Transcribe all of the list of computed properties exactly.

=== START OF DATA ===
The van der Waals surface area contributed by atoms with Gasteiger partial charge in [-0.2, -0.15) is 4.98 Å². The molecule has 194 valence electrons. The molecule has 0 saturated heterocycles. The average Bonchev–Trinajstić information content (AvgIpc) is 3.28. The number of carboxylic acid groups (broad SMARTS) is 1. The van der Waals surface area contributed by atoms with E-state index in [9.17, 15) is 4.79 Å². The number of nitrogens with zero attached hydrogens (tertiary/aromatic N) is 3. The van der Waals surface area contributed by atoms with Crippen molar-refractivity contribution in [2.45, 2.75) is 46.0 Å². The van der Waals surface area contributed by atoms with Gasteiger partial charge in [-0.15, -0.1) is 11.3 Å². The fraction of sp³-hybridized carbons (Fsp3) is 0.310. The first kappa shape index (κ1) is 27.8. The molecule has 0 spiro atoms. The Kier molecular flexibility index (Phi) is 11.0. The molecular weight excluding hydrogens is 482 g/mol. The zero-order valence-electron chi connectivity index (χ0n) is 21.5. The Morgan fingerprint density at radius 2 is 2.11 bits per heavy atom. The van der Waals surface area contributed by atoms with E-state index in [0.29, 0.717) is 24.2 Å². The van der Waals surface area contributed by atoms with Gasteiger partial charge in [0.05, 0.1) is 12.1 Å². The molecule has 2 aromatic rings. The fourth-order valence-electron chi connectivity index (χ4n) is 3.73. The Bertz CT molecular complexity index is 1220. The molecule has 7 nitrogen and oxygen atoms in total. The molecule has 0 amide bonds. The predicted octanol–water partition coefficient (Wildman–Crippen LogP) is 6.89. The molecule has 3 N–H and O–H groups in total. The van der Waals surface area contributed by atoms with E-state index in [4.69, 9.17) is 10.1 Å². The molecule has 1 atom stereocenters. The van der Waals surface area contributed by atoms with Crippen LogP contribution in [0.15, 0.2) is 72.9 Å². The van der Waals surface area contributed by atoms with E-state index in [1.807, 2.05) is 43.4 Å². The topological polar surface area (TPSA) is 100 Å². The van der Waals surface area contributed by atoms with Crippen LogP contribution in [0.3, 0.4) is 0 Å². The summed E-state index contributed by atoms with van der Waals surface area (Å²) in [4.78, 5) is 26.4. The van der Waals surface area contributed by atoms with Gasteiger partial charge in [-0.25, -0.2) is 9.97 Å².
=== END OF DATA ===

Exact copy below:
The van der Waals surface area contributed by atoms with Gasteiger partial charge in [-0.2, -0.15) is 4.98 Å². The molecule has 194 valence electrons. The molecule has 0 saturated heterocycles. The average Bonchev–Trinajstić information content (AvgIpc) is 3.28. The number of carboxylic acid groups (broad SMARTS) is 1. The van der Waals surface area contributed by atoms with E-state index in [9.17, 15) is 4.79 Å². The number of nitrogens with zero attached hydrogens (tertiary/aromatic N) is 3. The van der Waals surface area contributed by atoms with Crippen molar-refractivity contribution in [2.45, 2.75) is 46.0 Å². The van der Waals surface area contributed by atoms with Gasteiger partial charge in [-0.15, -0.1) is 11.3 Å². The fraction of sp³-hybridized carbons (Fsp3) is 0.310. The first kappa shape index (κ1) is 27.8. The molecule has 0 spiro atoms. The Kier molecular flexibility index (Phi) is 11.0. The molecular weight excluding hydrogens is 482 g/mol. The zero-order valence-electron chi connectivity index (χ0n) is 21.5. The Morgan fingerprint density at radius 2 is 2.11 bits per heavy atom. The van der Waals surface area contributed by atoms with E-state index in [0.29, 0.717) is 24.2 Å². The van der Waals surface area contributed by atoms with Gasteiger partial charge in [0.05, 0.1) is 12.1 Å². The molecule has 2 aromatic rings. The fourth-order valence-electron chi connectivity index (χ4n) is 3.73. The Bertz CT molecular complexity index is 1220. The molecule has 7 nitrogen and oxygen atoms in total. The molecule has 0 amide bonds. The predicted octanol–water partition coefficient (Wildman–Crippen LogP) is 6.89. The molecule has 3 N–H and O–H groups in total. The van der Waals surface area contributed by atoms with E-state index in [4.69, 9.17) is 10.1 Å². The molecule has 1 atom stereocenters. The van der Waals surface area contributed by atoms with Crippen LogP contribution in [0.15, 0.2) is 72.9 Å². The van der Waals surface area contributed by atoms with E-state index in [1.807, 2.05) is 43.4 Å². The topological polar surface area (TPSA) is 100 Å². The van der Waals surface area contributed by atoms with Crippen LogP contribution in [0.3, 0.4) is 0 Å². The summed E-state index contributed by atoms with van der Waals surface area (Å²) in [4.78, 5) is 26.4. The van der Waals surface area contributed by atoms with Gasteiger partial charge in [-0.25, -0.2) is 9.97 Å².